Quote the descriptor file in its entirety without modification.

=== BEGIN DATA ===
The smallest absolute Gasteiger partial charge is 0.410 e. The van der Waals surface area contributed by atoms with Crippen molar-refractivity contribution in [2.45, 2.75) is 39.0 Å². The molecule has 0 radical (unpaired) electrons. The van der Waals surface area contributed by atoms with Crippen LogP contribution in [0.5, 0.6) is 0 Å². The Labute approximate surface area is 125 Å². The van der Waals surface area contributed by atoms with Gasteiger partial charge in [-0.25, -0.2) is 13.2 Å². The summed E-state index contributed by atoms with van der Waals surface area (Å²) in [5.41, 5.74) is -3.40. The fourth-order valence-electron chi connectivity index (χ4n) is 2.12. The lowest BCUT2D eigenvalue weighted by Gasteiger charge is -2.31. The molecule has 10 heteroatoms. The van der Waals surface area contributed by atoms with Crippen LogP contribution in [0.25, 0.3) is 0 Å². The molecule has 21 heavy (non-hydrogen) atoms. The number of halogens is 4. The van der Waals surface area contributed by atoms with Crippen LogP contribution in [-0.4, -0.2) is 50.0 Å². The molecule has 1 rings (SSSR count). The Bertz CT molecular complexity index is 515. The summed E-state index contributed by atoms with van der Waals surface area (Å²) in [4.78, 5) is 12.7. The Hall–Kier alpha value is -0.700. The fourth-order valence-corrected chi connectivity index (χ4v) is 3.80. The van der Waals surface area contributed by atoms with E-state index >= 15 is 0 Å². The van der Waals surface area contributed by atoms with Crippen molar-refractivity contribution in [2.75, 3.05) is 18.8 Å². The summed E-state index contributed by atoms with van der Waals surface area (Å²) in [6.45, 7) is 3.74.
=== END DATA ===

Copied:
The smallest absolute Gasteiger partial charge is 0.410 e. The van der Waals surface area contributed by atoms with Crippen molar-refractivity contribution in [2.45, 2.75) is 39.0 Å². The molecule has 0 radical (unpaired) electrons. The van der Waals surface area contributed by atoms with Crippen LogP contribution in [0.5, 0.6) is 0 Å². The Labute approximate surface area is 125 Å². The van der Waals surface area contributed by atoms with Gasteiger partial charge in [-0.25, -0.2) is 13.2 Å². The summed E-state index contributed by atoms with van der Waals surface area (Å²) in [5.41, 5.74) is -3.40. The fourth-order valence-electron chi connectivity index (χ4n) is 2.12. The lowest BCUT2D eigenvalue weighted by Gasteiger charge is -2.31. The molecule has 10 heteroatoms. The van der Waals surface area contributed by atoms with Crippen LogP contribution in [0.25, 0.3) is 0 Å². The molecule has 21 heavy (non-hydrogen) atoms. The number of halogens is 4. The van der Waals surface area contributed by atoms with Crippen LogP contribution in [-0.4, -0.2) is 50.0 Å². The molecule has 1 rings (SSSR count). The Bertz CT molecular complexity index is 515. The summed E-state index contributed by atoms with van der Waals surface area (Å²) in [4.78, 5) is 12.7. The Hall–Kier alpha value is -0.700. The fourth-order valence-corrected chi connectivity index (χ4v) is 3.80. The van der Waals surface area contributed by atoms with E-state index >= 15 is 0 Å². The van der Waals surface area contributed by atoms with Crippen molar-refractivity contribution in [2.75, 3.05) is 18.8 Å². The summed E-state index contributed by atoms with van der Waals surface area (Å²) in [6.45, 7) is 3.74.